passing arguments to a function - do I need type ?

Jorgen Grahn jgrahn-nntq at
Sun Jul 10 14:35:08 CEST 2005

(You posted your question as a followup to oen of Xah Lee's musings.
That is not the best of ideas, since people with threaded newsreaders
tend not to see it. Just post (creating a new thread) next time.)

On Sun, 10 Jul 2005 11:19:31 +0100 (BST), Philipp H. Mohr <phm4 at> wrote:
> Hello,
> I got a newbie question, I have written the following distance function:
> def distance(self,element1, element2):
>         dist = 0
>         for n in range(len(element1)):
>             dist = dist + pow((element1[n] - element2[n]),2)
>         print 'dist' + dist
>         return sqrt(dist)
> and in order to be able to use len() and index element1[] the function
> needs to know that the arguments element1 and element2 are both listst or
> doesn't it ?

Yeah, or something else supporting len(x) and x[n].

> I get the following error msg:
> TypeError: len() of unsized object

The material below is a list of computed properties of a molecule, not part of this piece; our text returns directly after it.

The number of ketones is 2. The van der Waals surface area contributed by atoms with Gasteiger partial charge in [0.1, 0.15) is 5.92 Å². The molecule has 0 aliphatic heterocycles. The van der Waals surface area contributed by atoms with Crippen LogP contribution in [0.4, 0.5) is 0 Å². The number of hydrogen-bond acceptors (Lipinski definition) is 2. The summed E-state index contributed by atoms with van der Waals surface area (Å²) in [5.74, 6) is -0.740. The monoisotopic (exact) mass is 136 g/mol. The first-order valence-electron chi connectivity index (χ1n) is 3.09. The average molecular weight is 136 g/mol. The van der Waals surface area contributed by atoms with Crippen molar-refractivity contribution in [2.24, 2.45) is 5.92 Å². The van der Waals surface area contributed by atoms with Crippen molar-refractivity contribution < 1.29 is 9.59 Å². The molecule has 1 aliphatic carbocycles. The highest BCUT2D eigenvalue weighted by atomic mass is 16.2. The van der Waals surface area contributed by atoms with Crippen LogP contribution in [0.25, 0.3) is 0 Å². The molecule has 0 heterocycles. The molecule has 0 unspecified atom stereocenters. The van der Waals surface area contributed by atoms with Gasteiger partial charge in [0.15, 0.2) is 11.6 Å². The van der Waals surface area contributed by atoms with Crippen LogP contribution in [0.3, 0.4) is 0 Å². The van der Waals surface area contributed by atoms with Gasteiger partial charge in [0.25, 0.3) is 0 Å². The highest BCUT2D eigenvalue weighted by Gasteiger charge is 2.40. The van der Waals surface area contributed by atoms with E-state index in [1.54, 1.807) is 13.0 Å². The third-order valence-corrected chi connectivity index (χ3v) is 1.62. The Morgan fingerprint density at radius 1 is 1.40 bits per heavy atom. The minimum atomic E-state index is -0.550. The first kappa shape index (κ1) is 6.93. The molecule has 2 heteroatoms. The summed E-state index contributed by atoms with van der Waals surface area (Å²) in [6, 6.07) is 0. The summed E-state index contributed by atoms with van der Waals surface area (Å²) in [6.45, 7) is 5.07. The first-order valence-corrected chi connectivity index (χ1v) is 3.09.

> AND if I take len out I get:
> TypeError: unsubscriptable object

Well, that depends on the types of the arguments
you're passing to the method, doesn't it? A call like

  distance([1,1], [0,0])

works fine for me. And here is a slightly simpler implementation
which avoids len (thus accepting a wider range of argument types)
and pow:

def distance(element1, element2):
    for a, b in zip(element1, element2):
        n = float(a-b)
        dist += n*n
    return math.sqrt(dist)

(Dunno if that's the correct formula for n-dimensional distance.
I have forgotten way too much math in the past ten years.)


  // Jorgen Grahn <jgrahn@       Ph'nglui mglw'nafh Cthulhu
\X/      >   R'lyeh wgah'nagl fhtagn!

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